|Every individual has a place to fill in the world, and is important, in some respect, whether he chooses to be so or not. - Nathaniel Hawthorne|
No. 38, Part II, 22 February 1996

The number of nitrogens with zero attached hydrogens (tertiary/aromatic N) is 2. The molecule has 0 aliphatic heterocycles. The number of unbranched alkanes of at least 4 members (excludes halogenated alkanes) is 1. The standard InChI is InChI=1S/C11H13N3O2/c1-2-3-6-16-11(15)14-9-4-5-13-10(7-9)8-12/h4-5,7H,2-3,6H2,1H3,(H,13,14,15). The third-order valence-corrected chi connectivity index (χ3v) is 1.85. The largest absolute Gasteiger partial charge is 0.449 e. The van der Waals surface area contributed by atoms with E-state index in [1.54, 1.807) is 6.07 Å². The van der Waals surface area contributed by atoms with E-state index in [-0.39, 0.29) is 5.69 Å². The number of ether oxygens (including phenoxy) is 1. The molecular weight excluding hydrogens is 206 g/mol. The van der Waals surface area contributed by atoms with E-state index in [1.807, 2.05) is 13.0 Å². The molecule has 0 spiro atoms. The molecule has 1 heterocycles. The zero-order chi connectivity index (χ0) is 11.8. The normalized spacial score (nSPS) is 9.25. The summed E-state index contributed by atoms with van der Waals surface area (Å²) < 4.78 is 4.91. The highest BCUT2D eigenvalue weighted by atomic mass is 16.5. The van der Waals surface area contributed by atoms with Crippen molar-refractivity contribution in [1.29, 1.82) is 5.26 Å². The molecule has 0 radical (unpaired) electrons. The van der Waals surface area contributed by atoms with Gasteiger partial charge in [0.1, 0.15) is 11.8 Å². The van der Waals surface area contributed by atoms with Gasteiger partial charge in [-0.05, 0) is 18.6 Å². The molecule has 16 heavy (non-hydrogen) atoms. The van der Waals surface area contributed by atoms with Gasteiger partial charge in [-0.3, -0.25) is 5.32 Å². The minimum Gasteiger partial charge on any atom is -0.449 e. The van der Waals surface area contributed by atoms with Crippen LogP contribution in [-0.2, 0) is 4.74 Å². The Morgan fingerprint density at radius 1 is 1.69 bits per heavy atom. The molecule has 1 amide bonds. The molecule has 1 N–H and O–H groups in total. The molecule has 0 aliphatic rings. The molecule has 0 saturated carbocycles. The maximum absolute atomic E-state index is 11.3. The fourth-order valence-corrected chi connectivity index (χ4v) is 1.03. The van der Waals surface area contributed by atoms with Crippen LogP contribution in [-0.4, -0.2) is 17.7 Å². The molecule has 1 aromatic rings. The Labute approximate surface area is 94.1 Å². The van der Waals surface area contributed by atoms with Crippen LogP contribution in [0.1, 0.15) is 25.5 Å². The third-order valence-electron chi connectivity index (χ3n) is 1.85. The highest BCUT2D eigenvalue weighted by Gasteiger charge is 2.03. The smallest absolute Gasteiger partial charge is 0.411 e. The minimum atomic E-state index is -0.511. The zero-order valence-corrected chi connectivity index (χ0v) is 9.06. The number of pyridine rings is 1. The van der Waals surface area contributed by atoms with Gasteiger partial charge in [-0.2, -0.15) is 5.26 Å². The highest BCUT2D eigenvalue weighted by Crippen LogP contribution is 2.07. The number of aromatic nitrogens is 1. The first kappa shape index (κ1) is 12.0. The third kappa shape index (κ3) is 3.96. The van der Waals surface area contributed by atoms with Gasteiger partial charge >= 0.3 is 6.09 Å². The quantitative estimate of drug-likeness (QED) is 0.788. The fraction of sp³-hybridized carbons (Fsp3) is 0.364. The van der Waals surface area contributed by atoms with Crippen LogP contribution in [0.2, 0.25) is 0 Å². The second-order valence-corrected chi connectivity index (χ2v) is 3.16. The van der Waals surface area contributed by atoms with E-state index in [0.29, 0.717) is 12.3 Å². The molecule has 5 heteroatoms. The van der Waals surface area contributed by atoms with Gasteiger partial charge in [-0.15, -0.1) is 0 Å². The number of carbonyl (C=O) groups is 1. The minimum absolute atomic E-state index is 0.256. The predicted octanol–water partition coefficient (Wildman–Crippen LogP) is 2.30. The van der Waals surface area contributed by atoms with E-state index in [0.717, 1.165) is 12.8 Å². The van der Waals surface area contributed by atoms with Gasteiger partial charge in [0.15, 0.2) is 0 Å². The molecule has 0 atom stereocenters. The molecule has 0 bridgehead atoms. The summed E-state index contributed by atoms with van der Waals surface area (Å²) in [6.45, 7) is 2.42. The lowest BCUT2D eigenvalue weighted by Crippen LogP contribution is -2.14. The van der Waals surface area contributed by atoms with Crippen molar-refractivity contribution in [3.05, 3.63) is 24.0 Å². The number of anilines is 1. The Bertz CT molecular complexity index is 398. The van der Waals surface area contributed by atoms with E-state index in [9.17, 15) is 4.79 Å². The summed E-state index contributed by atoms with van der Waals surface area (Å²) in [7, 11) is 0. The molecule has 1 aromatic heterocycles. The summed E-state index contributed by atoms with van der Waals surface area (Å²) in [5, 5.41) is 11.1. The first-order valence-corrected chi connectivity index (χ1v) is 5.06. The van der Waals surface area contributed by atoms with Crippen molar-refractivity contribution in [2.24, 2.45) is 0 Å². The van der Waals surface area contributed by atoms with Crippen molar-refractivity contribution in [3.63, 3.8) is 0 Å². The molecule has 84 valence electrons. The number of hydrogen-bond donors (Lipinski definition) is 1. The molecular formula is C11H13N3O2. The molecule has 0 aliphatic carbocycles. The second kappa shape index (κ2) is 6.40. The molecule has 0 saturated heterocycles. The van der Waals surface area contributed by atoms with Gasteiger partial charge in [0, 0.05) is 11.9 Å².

This is Part II of the Open Media Research Institute's Daily Digest. Part II is a compilation of news concerning Central, Eastern, and Southeastern Europe. Part I, covering Russia, Transcaucasia and Central Asia, is distributed simultaneously as a second document. Back issues of the Daily Digest, and other information about OMRI, are available through OMRI's WWW pages: http://www.omri.cz/Index.html ^^^^^^^^^^^^^^^^^^^^^^^^^^^TODAY'S TOP STORY^^^^^^^^^^^^^^^^^^^^^^^^^ IZETBEGOVIC TAKEN TO HOSPITAL "FOR SUDDEN HEART PROBLEMS". Bosnian President Alija Izetbegovic has been taken to hospital because of unspecified heart trouble. A group of doctors are treating him, and a statement said that he must be "spared all strain." The 70-year-old leader of the Muslim Party of Democratic Action is a professional lawyer and lifelong activist for Islamic causes, for which he was jailed by the communists. Izetbegovic became president in November 1990 in Bosnia's first postcommunist elections. -- Patrick Moore ^^^^^^^^^^^^^^^^^^^^^^^^^^^^^^^^^^^^^^^^^^^^^^^^^^^^^^^^^^^^^^^^^^^^^ CENTRAL AND EASTERN EUROPE UKRAINIAN PRESIDENT IN U.S. Leonid Kuchma and U.S. Vice President Al Gore on 21 February signed an agreement allowing Ukraine to enter the commercial satellite launch market, international agencies reported. Ukraine will be obliged to charge as much as U.S. companies for its launches. The agreement expires in 2001. Kuchma also addressed allegations that Ukraine was leasing Antonov cargo planes to Columbian drug traffickers. He said Ukraine had no control over the leasing of Ukrainian-made aircraft, noting that it was Columbia's responsibility. He added that the Ukrainian security service has proposed that it meet with its U.S. counterpart to discuss the issue. Talks with U.S. President Bill Clinton centered on economic issues, including compensation for tactical nuclear weapons removed from Ukraine. -- Ustina Markus UKRAINIAN WORKERS HOLD ONE-HOUR STRIKE OVER LIVING STANDARDS. Workers in eight Ukrainian oblasts halted work for one hour on 21 February to protest unpaid wages and declining living standards, Ukrainian and international agencies reported. Leaders of the Federation of Trade Unions claimed 12 million employees of primarily state-owned coal mines and factories either took part in or supported the strike. Some 2,000 people held a rally in Dnipropetrovsk. Kiev did not respond to the protest actions. A two-week strike by coal miners that was suspended on 16 February cost Ukrainian industry more than 40 trillion karbovantsi ($215 million). -- Chrystyna Lapychak CEPA DELEGATION VISIT TO ESTONIA. A Council of Europe Parliamentary Assembly delegation were in Estonia from 19-21 February to gather information for a report about the human rights situation in the country, according to BNS. Rudolf Bindig, chairman of the CEPA legal affairs and human rights subcommittee, said Estonia should ratify the European human rights convention before May, when it will preside over the CE Council of Ministers. He also noted that the situation in Estonian prisons was improving but was still unsatisfactory. He proposed that the language tests for naturalization be simplified and that Estonia draw up a refugees policy more quickly. -- Saulius Girnius LITHUANIAN TROOPS JOIN BOSNIAN PEACEMAKING FORCE. LITPLA-4, a unit of 34 Lithuanian soldiers, has been stationed about 150 kilometers northwest of Tuzla as part of a Danish battalion, BNS reported on 21 February. Their assignment includes the reconstruction of a bridge over the Bosna River and monitoring traffic crossing it. Similar Estonian and Latvian platoons are scheduled to be sent to Bosnia as peacemaking forces later this year. -- Saulius Girnius POLISH FOREIGN MINISTER ON RUSSIA, NATO. Dariusz Rosati on 21 February told the Senate Foreign Affairs Commission that regardless of the outcome of the Russian presidential elections, Russia will oppose NATO expansion but eventually will have to accept it, since it will need financial support from western countries. Rosati also noted that allegations against former Prime Minister Jozef Oleksy, who is suspected of collaborating with Soviet and Russian secret services, damaged Poland's credibility as a prospective Western partner. He said it was "unfortunate" that Oleksy had been elected leader of Social Democracy of the Republic of Poland in January, which forms the core of the governing coalition. Prime Minister Wlodzimierz Cimoszewicz said he did not agree with Rosati remarks on Oleksy, Polish dailies reported on 22 February. -- Jakub Karpinski CZECHS REJECT NEW U.S. CRITICISM OF CITIZENSHIP LAW. The Czech Foreign Ministry on 21 February rejected renewed criticism from the U.S. Congress that the Czech Republic's citizenship law is discriminatory, Czech media reported. Leaders of the congressional committee that monitors the 1975 Helsinki accords said the previous day that the law denies citizenship to thousands of residents who were Czechoslovak citizens before the split of the country at the end of 1992. They said a recent amendment to the law approved by the Czech government (see OMRI Daily Digest, 8 February 1996) did not go far enough and urged Czech authorities to grant citizenship to all long-term residents. A Foreign Ministry spokesman denied U.S. accusations that the law had overnight created thousands of stateless people. The head of the parliament's foreign affairs committee also rejected the criticism. -- Steve Kettle CZECH SKINHEADS SENTENCED FOR RACIST ATTACK. A court in Breclav sentenced a 21-year-old skinhead to six years in jail on 21 February for an attack on a local Rom in which the victim lost an eye. Three other teenage skinheads received suspended sentences for attacking Josef Polak and his wife on a street last October with rubber truncheons. The Romani woman was slightly injured. Polak's father and other Roma protested inside and outside the courtroom that the sentences were unjustly light, Mlada fronta Dnes reported. -- Steve Kettle CONFUSION IN SLOVAK FOREIGN MINISTRY OVER AUSTRIAN COURT'S RULING. The Slovak Foreign Ministry's reaction to the Vienna court's decision on President Michal Kovac's son may have been the result of a mistranslation by TASR, CTK reported on 21 February. The ministry did not wait for official notification of the ruling but instead sent a diplomatic note to the Austrian charge d'affaires in Bratislava based on a "news agency report." The ministry protested the court's accusations about the involvement of state organs in the kidnapping and demanded that the Austrian Foreign Ministry take action. But some media representatives present at the hearing said the court spoke of an "abduction by [Slovak] nationals." Kovac Jr., who says he is innocent in the Technopol fraud, told Sme on 22 February that he plans to go to Munich to face charges. -- Sharon Fisher SLOVAK ROUNDUP. Party of the Democratic Left (SDL) deputy chairman Pavol Kanis on 21 February announced that his party must decide soon whether it will enter the coalition government, possibly before the SDL congress in April. According to Kanis, the SDL has not received an official invitation from the ruling Movement for a Democratic Slovakia (HZDS). But he claimed that some members of the SDL, HZDS, and Association of Workers of Slovakia (ZRS) are in favor of cooperation among the three parties, Narodna obroda reported. In other news, Prime Minister Vladimir Meciar decided to sue Vladimir Palko of the opposition Christian Democratic Movement for his behavior during a Slovak TV discussion program on 18 February. -- Sharon Fisher NUCLEAR TRAIN ARRIVES IN HUNGARY. A train carrying used nuclear fuel rods from the closed nuclear power plant in Greifswald, eastern Germany, arrived at Hungary's Paks nuclear plant on 21 February, Hungarian dailies reported the next day. The plant was closed down for safety reasons after German reunification. Environmentalists criticize the Hungarian authorities' decision to "buy" the rods from Germany and argue that Paks is not as safe as is claimed by the plant's management. Paks officials say the fuel rods can be safely used for one year. The shipment of the "nuclear trash" saves nearly 3 billion forints ($21.5 million) for Hungary. While the nuclear train was en route from Germany, German authorities mobilized 800 police and border guards to monitor protests organized by Greenpeace. -- Zsofia Szilagyi SOUTHEASTERN EUROPE BOSNIAN SERBS RESTORE LINKS TO INTERNATIONAL COMMUNITY. The Bosnian Serb leadership on 21 February announced it is "reestablishing full cooperation with representatives of the international community, in accordance with the Dayton agreement and the results of the Rome summit," SRNA reported. But it continued to protest the "unprincipled conduct" of the Bosnian government in what it called the "kidnapping of senior Serbian officers." The Bosnian Serb leaders demanded the immediate release of the officers. Meanwhile, Carl Bildt, the international community's chief envoy to Bosnia, met the same day with Bosnian Serb premier Rajko Kasagic, TANJUG reported. Bildt said he was pleased that dialogue with the Serbs has been restored, while Kasagic said the work of the joint commissions will be resumed. -- Michael Mihalka IFOR CERTIFIES COMPLIANCE WITH DAYTON PEACE AGREEMENT. IFOR commander U.S. Admiral Leighton Smith on 21 February officially certified that the "parties to the General Framework Agreement for Peace to be in general compliance with the military aspects of the (Dayton) peace agreement," international media reported. According to UN Resolution 1022, sanctions against the Bosnian Serbs can be lifted the day after the IFOR commander informs the UN Security Council that the Serbs have withdrawn from the zones of separation laid down in the peace accords. -- Michael Mihalka SERBIAN EXODUS FROM SARAJEVO CONTINUES. Despite bad weather and calls by Serbian President Slobodan Milosevic and the anti-nationalist Serbian Civic Council for them to stay put, residents of five Serb-held suburbs slated to pass to government control continue to leave. The BBC on 22 February quoted UN sources as putting the number at 20,000. Two fires are burning out of control in Vogosca, but the fire department has apparently already left, Reuters said. "Nervous and upset" people blamed the mayor for not providing them with adequate transportation and confronted him in an ugly scene. Throughout the suburbs, banks and schools have closed or are shutting down. NATO Secretary-General Javier Solana and Nasa Borba blamed the Bosnian Serb leadership for forcing the exodus of ordinary Serbs. U.S. Secretary of State Warren Christopher has urged the residents to stay. -- Patrick Moore BOSNIAN SHORT TAKES. Some 10,000 Croats and Muslims are expected to return to Vogosca after it reverts to federal control, Onasa reported on 21 February. A group of 50 federal experts will be sent there to clear mines. Oslobodjenje wrote on 22 February that many of the Sarajevo Croats who fled to Mostar and elsewhere during the war have begun to return. But a meeting of Croatian and Bosnian government officials slated for 26 February has been postponed. Onasa said that the problems are Bosnian access to the port of Ploce and the abolition of Croatian visas for Bosnian citizens. The news agency added that Bosnia's first postwar strike ended when miners accepted assurances that their January salaries of about DM 80 would finally be paid. -- Patrick Moore SERBIAN ORTHODOX BISHOP CALLS ON SERBS TO REJECT ETHNIC CLEANSING. The Orthodox bishop for northwestern Bosnia, Hrizostom, urged Serbs to return to their homes outside the Republika Srbska and reject attempts to settle them in dwellings of expelled Muslims and Croats. "This is the moment when we decide whether we will be the beggars of this world, or whether we will return to our homes as international accords and conventions foresee. [The Pale leaders] are cheating you when they tell you that they have solved our problems by giving us burnt and looted homes which belong to others, who are also refugees just as we are.... The Serb politicans...have used our trust against the interests of their people." Onasa carried the report on 21 February, citing Belgrade's Vecernje Novosti. -- Patrick Moore BELGRADE SEEKS IMF MEMBERSHIP. The rump Yugoslavia is officially seeking membership in the IMF, Belgrade TV reported on 21 February. In a letter to IMF chief Michel Camdessus, rump Yugoslav National bank Governor Dragoslav Avramovic said "conditions for the normalization of relations between the IMF and [rump] Yugoslavia have been met.... We believe that we could benefit from the assistance, experience, and advice of international organizations, above all, from the IMF." Avramovic also wrote that the rump Yugoslav economy was undergoing reforms that would result in a broad privatization program and liberal, free market practices. -- Stan Markotich CROATIA, BRITAIN SIGN AGREEMENTS. Croatia and Britain on 21 February signed agreements on cooperation in air traffic, culture, science, and education, Novi List reported. Croatian Foreign Minister Mate Granic said the agreements signaled "progress in bilateral relations," while British Foreign Ministry official Nicholas Bonsor said agreements would pave the way for the cooperation in tourism and the improvement of air traffic between the two countries. The situation in the region was also discussed, especially regarding the Rome agreements on Bosnia- Herzegovina. -- Daria Sito Sucic WAR CRIMES TRIBUNAL INTERVIEWS SERBS IN ROMANIA. Members of The Hague International War Crimes Tribunal are in Timisoara to interview people from Serbia who were detained in Moslem camps during the war in the former Yugoslavia, Radio Bucharest reported on 21 February. The interviewees volunteered to testify. Timisoara was chosen "at the request of the Serbian citizens," who consider the Romanian town near the Serbian border to be "a safe place, where nothing can happen to them." The findings will be made public once the interviews are over. -- Michael Shafir MOLDOVA COMMUTES DEATH SENTENCES. Death sentences passed on 19 people in Moldova have been commuted to life imprisonment to meet commitments made when that country joined the Council of Europe in July 1995, Moldovan and international agencies reported on 21 February. President Mircea Snegur signed a decree commuting the sentences. The Moldovan parliament abolished capital punishment in December 1995. Those to whom the decree applies were sentenced before then. -- Michael Shafir BELARUSIAN PRIME MINISTER ENDS VISIT TO SOFIA. Mikhail Chyhir on 21 February concluded a two-day official visit to Bulgaria, Bulgarian and international media reported. Chyhir and his Bulgarian counterpart, Zhan Videnov, signed eight bilateral agreements on trade and industrial cooperation, including the mutual protection and promotion of investments. They said the agreements lay the foundation for broad cooperation in a number of areas and that they expect bilateral trade to increase. Belarus will export more butter, grain, and car tires to Bulgaria, while Bulgaria will increase its exports of vegetable oil and pharmaceuticals to Belarus. In 1995, bilateral trade turnover was $40 million. -- Stefan Krause BULGARIAN JOURNALISTS RELEASED. Dimitar Shtirkov and Valentin Hadzhiev, correspondents in Smoylan for Trud and 24 chasa, on 21 February were released from detention, 24 chasa reported. Legal proceedings against them will continue, however. The two journalists were arrested for libel on 20 February. Regional Prosecutor Slavcho Karzhev, who ordered the arrests, said he considers his action to conform with Bulgarian law and added that he will initiate proceedings against the local correspondents for Duma and Novinar who wrote similar reports. The Union of Bulgarian Journalists and Svobodno Slovo (Free Speech) have protested the arrests. Since the fall of the communist regime, several journalists have been charged with libel. This was the first time that journalists were arrested. -- Stefan Krause CROATIAN FOREIGN MINISTER IN ALBANIA. Mate Granic arrived for a two-day visit to Tirana on 21 February, international agencies reported. Meeting with his Albanian counterpart, Alfred Serreqi, both sides agreed on the territorial integrity of all Balkan countries and the inviolability of present borders. Granic said that Croatia supported the rights of all ethnic minorities in the Balkans, while Serreqi stressed that the problem of Kosovo could not be reduced to a question of basic human rights and freedoms. He added that "Kosovo is [not] only an internal problem of Serbia [but a] a fundamental element of the crisis in the former Yugoslavia." The two sides agreed on increased economic and cultural cooperation. Meanwhile, British Foreign Secretary Malcolm Rifkind, in Tirana on 21 February, told President Sali Berisha that Britain will raise its diplomatic representation in Albania from charge d'affaires to ambassador, AFP reported. -- Fabian Schmidt GREECE, ALBANIA AGREE ON PRISONER RETURN. Albanian Justice Minister Hektor Frasheri and his Greek counterpart, Evangelos Venizelos, meeting in Athens on 21 February, agreed on the return of some 730 Albanians serving prison sentences in Greece, Reuters reported. Greece will now speed up the implementation of an agreement whereby prisoners will serve sentences in Albanian prisons. The first 70 inmates will be moved to Albania in the next two weeks. Some 130 of the inmates are juveniles, and another 400 are still awaiting trial. It is unclear whether the latter will be tried in Greece. There are no imprisoned Greeks in Albania. Greek prisons are overcrowded. and tensions between Greek and Albanian prisoners recently resulted in riots. -- Fabian Schmidt GREEK-TURKISH NEWS. Greek Prime Minister Kostas Simitis on 21 February began a tour of EU capitals in a bid to rally support for his country in the dispute with Turkey over the islet of Imia/Kardak, AFP reported the same day. Simitis met with EU Commission President Jacques Santer and Belgian Prime Minister Jean-Luc Dehaene in Brussels. He told a news conference that Turkey's position makes it "difficult for us to cooperate so that the customs union [between the EU and Turkey] functions freely." Meanwhile, Reuters cited EU sources as saying Greek Foreign Minister Theodoros Pangalos has threatened to block a vote approving 375 million ECU ($487 million) in EU aid to Turkey. Turkish Foreign Minister Deniz Baykal said Turkey has fulfilled its commitments vis-a-vis the customs union, and he called on the EU not to give in to "Greek blackmail." -- Stefan Krause [As of 1200 CET] Compiled by Roger Kangas and Jan Cleave [As of 12:00 CET] Compiled by Jan Cleave The OMRI Daily Digest offers the latest news from the former Soviet Union and East-Central and Southeastern Europe. It is published Monday through Friday by the Open Media Research Institute. The OMRI Daily Digest is distributed electronically via the OMRI-L list. To subscribe, send "SUBSCRIBE OMRI-L YourFirstName YourLastName" (without the quotation marks and inserting your name where shown) to LISTSERV@UBVM.CC.BUFFALO.EDU No subject line or other text should be included. To receive the OMRI Daily Digest by mail or fax, please direct inquiries to OMRI Publications, Na Strzi 63, 140 62 Prague 4, Czech Republic; or electronically to OMRIPUB@OMRI.CZ Tel.: (42-2) 6114 2114; fax: (42-2) 426 396 Please note that there is a new procedure for obtaining permission to reprint or redistribute the OMRI Daily Digest. Before reprinting or redistributing this publication, please write firstname.lastname@example.org for a copy of the new policy or look at this URL: http://www.omri.cz/Publications/Digests/DigestReprint.html OMRI also publishes the biweekly journal Transition, which contains expanded analysis of many of the topics in the Daily Digest. For Transition subscription information send an e-mail to TRANSITION@OMRI.CZ Copyright (c) 1996 Open Media Research Institute, Inc. All rights reserved. ISSN 1211-1570